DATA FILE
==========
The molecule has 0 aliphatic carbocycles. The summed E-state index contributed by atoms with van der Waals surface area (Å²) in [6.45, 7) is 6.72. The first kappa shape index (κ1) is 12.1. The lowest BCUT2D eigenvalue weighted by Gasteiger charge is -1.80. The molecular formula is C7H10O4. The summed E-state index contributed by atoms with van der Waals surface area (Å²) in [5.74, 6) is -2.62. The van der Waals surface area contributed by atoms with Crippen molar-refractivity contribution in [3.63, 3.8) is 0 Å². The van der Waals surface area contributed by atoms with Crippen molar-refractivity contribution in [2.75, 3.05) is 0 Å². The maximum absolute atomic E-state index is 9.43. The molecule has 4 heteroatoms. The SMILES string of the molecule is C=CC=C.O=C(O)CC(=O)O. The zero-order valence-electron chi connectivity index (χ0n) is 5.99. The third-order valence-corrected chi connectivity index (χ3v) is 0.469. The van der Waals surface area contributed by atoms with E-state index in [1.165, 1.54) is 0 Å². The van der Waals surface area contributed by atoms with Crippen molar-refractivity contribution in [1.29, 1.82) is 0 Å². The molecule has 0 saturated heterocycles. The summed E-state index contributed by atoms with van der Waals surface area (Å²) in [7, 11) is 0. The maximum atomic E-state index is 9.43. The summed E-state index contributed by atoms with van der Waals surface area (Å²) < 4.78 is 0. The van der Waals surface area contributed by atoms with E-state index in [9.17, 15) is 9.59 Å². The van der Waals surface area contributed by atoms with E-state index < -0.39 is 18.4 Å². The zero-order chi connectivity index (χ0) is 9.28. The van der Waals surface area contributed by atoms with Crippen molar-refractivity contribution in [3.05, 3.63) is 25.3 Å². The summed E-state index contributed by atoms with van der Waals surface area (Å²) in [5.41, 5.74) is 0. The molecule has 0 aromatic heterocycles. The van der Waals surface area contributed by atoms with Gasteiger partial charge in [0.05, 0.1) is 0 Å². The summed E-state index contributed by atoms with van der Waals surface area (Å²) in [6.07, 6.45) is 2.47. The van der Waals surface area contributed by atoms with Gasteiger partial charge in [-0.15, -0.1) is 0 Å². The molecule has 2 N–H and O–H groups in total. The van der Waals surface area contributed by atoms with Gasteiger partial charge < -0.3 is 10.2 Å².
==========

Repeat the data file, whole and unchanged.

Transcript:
The molecule has 0 aliphatic carbocycles. The summed E-state index contributed by atoms with van der Waals surface area (Å²) in [6.45, 7) is 6.72. The first kappa shape index (κ1) is 12.1. The lowest BCUT2D eigenvalue weighted by Gasteiger charge is -1.80. The molecular formula is C7H10O4. The summed E-state index contributed by atoms with van der Waals surface area (Å²) in [5.74, 6) is -2.62. The van der Waals surface area contributed by atoms with Crippen molar-refractivity contribution in [3.63, 3.8) is 0 Å². The van der Waals surface area contributed by atoms with Crippen molar-refractivity contribution in [2.75, 3.05) is 0 Å². The maximum absolute atomic E-state index is 9.43. The molecule has 4 heteroatoms. The SMILES string of the molecule is C=CC=C.O=C(O)CC(=O)O. The zero-order valence-electron chi connectivity index (χ0n) is 5.99. The third-order valence-corrected chi connectivity index (χ3v) is 0.469. The van der Waals surface area contributed by atoms with E-state index in [1.165, 1.54) is 0 Å². The van der Waals surface area contributed by atoms with Crippen molar-refractivity contribution in [1.29, 1.82) is 0 Å². The molecule has 0 saturated heterocycles. The summed E-state index contributed by atoms with van der Waals surface area (Å²) in [7, 11) is 0. The maximum atomic E-state index is 9.43. The summed E-state index contributed by atoms with van der Waals surface area (Å²) < 4.78 is 0. The van der Waals surface area contributed by atoms with E-state index in [9.17, 15) is 9.59 Å². The van der Waals surface area contributed by atoms with E-state index < -0.39 is 18.4 Å². The zero-order chi connectivity index (χ0) is 9.28. The van der Waals surface area contributed by atoms with Crippen molar-refractivity contribution in [3.05, 3.63) is 25.3 Å². The summed E-state index contributed by atoms with van der Waals surface area (Å²) in [5.41, 5.74) is 0. The molecule has 0 aromatic heterocycles. The van der Waals surface area contributed by atoms with Gasteiger partial charge in [0.05, 0.1) is 0 Å². The summed E-state index contributed by atoms with van der Waals surface area (Å²) in [6.07, 6.45) is 2.47. The van der Waals surface area contributed by atoms with Gasteiger partial charge in [-0.15, -0.1) is 0 Å². The molecule has 2 N–H and O–H groups in total. The van der Waals surface area contributed by atoms with Gasteiger partial charge < -0.3 is 10.2 Å².